|In his short essay, “The Decay of Lying,” Oscar Wilde’s medium fits his message; a controversial assertion is couched in unorthodox language. Wilde calls for a revitalization of society through Art and, more specifically, if slightly ironically, through lying. He is forced to employ an unconventional structure and style in dismissing most of the great writers of his time and in propounding Lying, “the telling of beautiful untrue things; the proper aim of Art” (87). Wilde cannot just argue for better writing and better Art, he must fashion it. Just as he uses Vivian and his own essays as examples of Art’s superiority over Nature and Life, Wilde defines himself as an artist and a work of art. “The Decay of Lying” is ironic and melancholic; it wittily dismisses the present and nostalgically recalls an idealized past. Wilde’s irony and his melancholy force us to pay attention to society’s failings, making us constantly rethink their norms as we try to unravel his point. For Wilde, the way we see defines the objects we observe just as the way we live actively shapes our thoughts on life. Wilde shapes the way we think by showing us how to see nature and demonstrates how to live by example. These implicit goals can be glimpsed in his dismissal of Nature:
For what is Nature? Nature is no great mother who has borne us. She is our creation. It is in our brain that she quickens to life. Things are because we see them, and what we see, and how we see it, depends on the Arts that have influenced us. To look at a thing is very different from seeing a thing. One does not see anything until one sees its beauty. Then, and then only, does it come into existence. (79)
With his Art and this piece leading us by example, Wilde is begging us to rediscover the artist in ourselves, to be more imaginative, more creative, more like him, and in doing so, to create Beauty. He is explaining and justifying himself just like Plato or Camus except that the “The Decay of Lying” is Art not argument, Poetry not prose. Wilde is an emotional, eccentric, hedonist artist instead of a rational, stoic, Platonic philosopher and there is much to learn from his style of writing as well as his substance.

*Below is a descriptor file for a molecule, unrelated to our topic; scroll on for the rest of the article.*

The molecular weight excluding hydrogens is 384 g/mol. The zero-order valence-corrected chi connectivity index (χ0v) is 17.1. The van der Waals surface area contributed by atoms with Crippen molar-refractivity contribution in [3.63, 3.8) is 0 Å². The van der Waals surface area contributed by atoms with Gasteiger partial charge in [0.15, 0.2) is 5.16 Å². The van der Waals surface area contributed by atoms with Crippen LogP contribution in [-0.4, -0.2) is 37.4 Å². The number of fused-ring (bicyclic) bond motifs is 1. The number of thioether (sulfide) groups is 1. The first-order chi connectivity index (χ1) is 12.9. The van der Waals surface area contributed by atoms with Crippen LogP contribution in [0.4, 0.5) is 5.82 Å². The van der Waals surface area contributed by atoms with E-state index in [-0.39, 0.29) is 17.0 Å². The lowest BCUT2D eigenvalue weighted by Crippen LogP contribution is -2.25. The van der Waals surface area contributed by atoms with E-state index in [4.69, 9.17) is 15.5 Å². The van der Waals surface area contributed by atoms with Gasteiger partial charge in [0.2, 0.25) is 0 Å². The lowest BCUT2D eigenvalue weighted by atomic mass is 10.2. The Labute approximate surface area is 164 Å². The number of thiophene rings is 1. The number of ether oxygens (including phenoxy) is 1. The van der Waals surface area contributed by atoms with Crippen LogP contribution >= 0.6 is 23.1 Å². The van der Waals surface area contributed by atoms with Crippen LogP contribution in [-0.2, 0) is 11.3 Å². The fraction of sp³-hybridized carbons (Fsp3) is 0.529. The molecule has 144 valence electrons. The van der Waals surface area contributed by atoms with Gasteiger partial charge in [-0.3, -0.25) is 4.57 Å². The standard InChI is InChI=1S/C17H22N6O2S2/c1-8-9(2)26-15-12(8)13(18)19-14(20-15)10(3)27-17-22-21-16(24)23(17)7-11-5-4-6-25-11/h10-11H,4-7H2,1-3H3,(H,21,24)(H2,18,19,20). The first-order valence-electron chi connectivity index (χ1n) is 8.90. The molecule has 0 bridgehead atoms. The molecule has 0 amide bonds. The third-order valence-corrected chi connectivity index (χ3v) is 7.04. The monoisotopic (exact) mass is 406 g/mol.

Wilde takes a holistic approach to philosophical argument and, while this could be said of all good writers, it is particularly true of this dilettante who, in “The Decay of Lying,” is “creating an evocative piece of artistry” (Wright). This work in its entirety – its form, its examples, its very words – is an illustration of Art’s inimitability. It is not structured like a philosophical argument with key-hole, pro-con or any other such organization. Instead, it flows.
Vivian’s essay in particular is a rant more than a treatise and is itself a “beautiful untruth” (87). Wilde is lying to us and in doing so is offering the proofs for his ‘argument’: “After all, what is a fine lie? Simply that which is its own evidence” (59). Wilde does not just tell like an inept professor, making insipid, pedantic arguments, but instead shows, painting a chaotic picture. It is not simple to understand but neither are our dreams or our imaginations, in short it is not meant to be easy: “The object of Art is not simple truth but complex beauty” (68). The result draws us into something more interesting and meaningful as all Art should do. “The Decay of Lying,” taken as a whole, and even Wilde’s Self as seen through it, are examples reinforcing the importance, the superiority, of Art.